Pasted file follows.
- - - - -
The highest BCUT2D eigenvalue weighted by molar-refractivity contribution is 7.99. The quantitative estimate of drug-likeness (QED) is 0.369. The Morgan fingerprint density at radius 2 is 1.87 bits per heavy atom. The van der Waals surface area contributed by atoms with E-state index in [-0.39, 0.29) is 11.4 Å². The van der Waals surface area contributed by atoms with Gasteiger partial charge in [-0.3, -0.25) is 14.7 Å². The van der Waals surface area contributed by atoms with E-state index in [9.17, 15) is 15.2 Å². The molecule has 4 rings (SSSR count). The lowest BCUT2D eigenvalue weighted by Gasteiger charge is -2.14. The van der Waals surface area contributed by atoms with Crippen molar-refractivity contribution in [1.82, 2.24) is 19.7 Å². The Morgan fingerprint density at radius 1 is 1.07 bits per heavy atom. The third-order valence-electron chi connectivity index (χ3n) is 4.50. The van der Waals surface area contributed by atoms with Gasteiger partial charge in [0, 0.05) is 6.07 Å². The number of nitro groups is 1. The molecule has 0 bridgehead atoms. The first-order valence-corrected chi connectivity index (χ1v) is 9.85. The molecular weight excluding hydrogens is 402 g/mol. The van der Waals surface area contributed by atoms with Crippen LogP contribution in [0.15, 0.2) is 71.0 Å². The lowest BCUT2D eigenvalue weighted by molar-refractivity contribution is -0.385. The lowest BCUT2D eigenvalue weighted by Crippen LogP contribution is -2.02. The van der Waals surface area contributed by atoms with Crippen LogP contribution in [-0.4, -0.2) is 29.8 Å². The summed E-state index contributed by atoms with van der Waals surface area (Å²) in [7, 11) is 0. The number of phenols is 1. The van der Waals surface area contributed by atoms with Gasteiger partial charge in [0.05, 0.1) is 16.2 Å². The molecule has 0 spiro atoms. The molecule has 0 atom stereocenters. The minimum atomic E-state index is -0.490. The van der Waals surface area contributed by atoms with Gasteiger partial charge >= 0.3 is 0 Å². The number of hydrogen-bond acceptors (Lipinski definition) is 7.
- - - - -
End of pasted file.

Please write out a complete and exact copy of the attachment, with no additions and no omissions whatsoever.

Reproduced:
The highest BCUT2D eigenvalue weighted by molar-refractivity contribution is 7.99. The quantitative estimate of drug-likeness (QED) is 0.369. The Morgan fingerprint density at radius 2 is 1.87 bits per heavy atom. The van der Waals surface area contributed by atoms with E-state index in [-0.39, 0.29) is 11.4 Å². The van der Waals surface area contributed by atoms with Gasteiger partial charge in [-0.3, -0.25) is 14.7 Å². The van der Waals surface area contributed by atoms with E-state index in [9.17, 15) is 15.2 Å². The molecule has 4 rings (SSSR count). The lowest BCUT2D eigenvalue weighted by Gasteiger charge is -2.14. The van der Waals surface area contributed by atoms with Crippen molar-refractivity contribution in [1.82, 2.24) is 19.7 Å². The Morgan fingerprint density at radius 1 is 1.07 bits per heavy atom. The third-order valence-electron chi connectivity index (χ3n) is 4.50. The van der Waals surface area contributed by atoms with Gasteiger partial charge in [0, 0.05) is 6.07 Å². The number of nitro groups is 1. The molecule has 0 bridgehead atoms. The first-order valence-corrected chi connectivity index (χ1v) is 9.85. The molecular weight excluding hydrogens is 402 g/mol. The van der Waals surface area contributed by atoms with Crippen LogP contribution in [0.15, 0.2) is 71.0 Å². The lowest BCUT2D eigenvalue weighted by molar-refractivity contribution is -0.385. The lowest BCUT2D eigenvalue weighted by Crippen LogP contribution is -2.02. The van der Waals surface area contributed by atoms with Crippen LogP contribution in [-0.4, -0.2) is 29.8 Å². The summed E-state index contributed by atoms with van der Waals surface area (Å²) in [7, 11) is 0. The number of phenols is 1. The van der Waals surface area contributed by atoms with Gasteiger partial charge in [0.05, 0.1) is 16.2 Å². The molecule has 0 spiro atoms. The molecule has 0 atom stereocenters. The minimum atomic E-state index is -0.490. The van der Waals surface area contributed by atoms with Gasteiger partial charge >= 0.3 is 0 Å². The number of hydrogen-bond acceptors (Lipinski definition) is 7.